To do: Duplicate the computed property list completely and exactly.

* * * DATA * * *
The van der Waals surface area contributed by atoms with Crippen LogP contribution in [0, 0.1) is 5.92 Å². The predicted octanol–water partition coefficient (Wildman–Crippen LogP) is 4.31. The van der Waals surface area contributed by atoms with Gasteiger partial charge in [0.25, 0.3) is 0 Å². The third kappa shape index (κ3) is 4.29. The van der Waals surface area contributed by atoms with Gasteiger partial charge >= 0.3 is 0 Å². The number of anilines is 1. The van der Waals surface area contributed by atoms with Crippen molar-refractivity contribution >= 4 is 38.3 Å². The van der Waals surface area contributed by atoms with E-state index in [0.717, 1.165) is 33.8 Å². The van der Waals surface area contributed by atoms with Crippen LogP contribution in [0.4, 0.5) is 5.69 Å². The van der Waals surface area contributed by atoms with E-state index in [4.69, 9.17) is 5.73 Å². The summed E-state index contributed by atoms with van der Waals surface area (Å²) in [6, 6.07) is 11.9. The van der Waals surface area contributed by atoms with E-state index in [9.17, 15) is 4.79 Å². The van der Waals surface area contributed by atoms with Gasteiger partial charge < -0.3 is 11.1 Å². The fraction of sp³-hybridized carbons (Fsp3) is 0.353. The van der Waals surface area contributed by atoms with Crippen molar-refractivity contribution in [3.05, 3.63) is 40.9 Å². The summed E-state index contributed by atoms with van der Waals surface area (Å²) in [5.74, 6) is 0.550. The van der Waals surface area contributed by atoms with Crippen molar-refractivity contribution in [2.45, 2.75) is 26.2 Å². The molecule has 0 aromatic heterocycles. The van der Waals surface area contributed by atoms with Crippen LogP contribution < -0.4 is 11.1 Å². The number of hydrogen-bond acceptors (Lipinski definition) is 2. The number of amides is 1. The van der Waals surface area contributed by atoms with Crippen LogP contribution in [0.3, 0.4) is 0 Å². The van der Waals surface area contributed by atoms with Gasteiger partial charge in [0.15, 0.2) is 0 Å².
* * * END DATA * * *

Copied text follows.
The van der Waals surface area contributed by atoms with Crippen LogP contribution in [0, 0.1) is 5.92 Å². The predicted octanol–water partition coefficient (Wildman–Crippen LogP) is 4.31. The van der Waals surface area contributed by atoms with Gasteiger partial charge in [0.25, 0.3) is 0 Å². The third kappa shape index (κ3) is 4.29. The van der Waals surface area contributed by atoms with Gasteiger partial charge >= 0.3 is 0 Å². The number of anilines is 1. The van der Waals surface area contributed by atoms with Crippen molar-refractivity contribution >= 4 is 38.3 Å². The van der Waals surface area contributed by atoms with E-state index in [0.717, 1.165) is 33.8 Å². The van der Waals surface area contributed by atoms with Crippen LogP contribution in [0.4, 0.5) is 5.69 Å². The van der Waals surface area contributed by atoms with E-state index in [4.69, 9.17) is 5.73 Å². The summed E-state index contributed by atoms with van der Waals surface area (Å²) in [6, 6.07) is 11.9. The van der Waals surface area contributed by atoms with E-state index in [9.17, 15) is 4.79 Å². The van der Waals surface area contributed by atoms with Gasteiger partial charge < -0.3 is 11.1 Å². The fraction of sp³-hybridized carbons (Fsp3) is 0.353. The van der Waals surface area contributed by atoms with Crippen molar-refractivity contribution in [3.05, 3.63) is 40.9 Å². The summed E-state index contributed by atoms with van der Waals surface area (Å²) in [5.74, 6) is 0.550. The van der Waals surface area contributed by atoms with Crippen molar-refractivity contribution in [2.45, 2.75) is 26.2 Å². The molecule has 0 aromatic heterocycles. The van der Waals surface area contributed by atoms with Crippen LogP contribution < -0.4 is 11.1 Å². The number of hydrogen-bond acceptors (Lipinski definition) is 2. The number of amides is 1. The van der Waals surface area contributed by atoms with Crippen LogP contribution in [0.3, 0.4) is 0 Å². The van der Waals surface area contributed by atoms with Gasteiger partial charge in [0.15, 0.2) is 0 Å².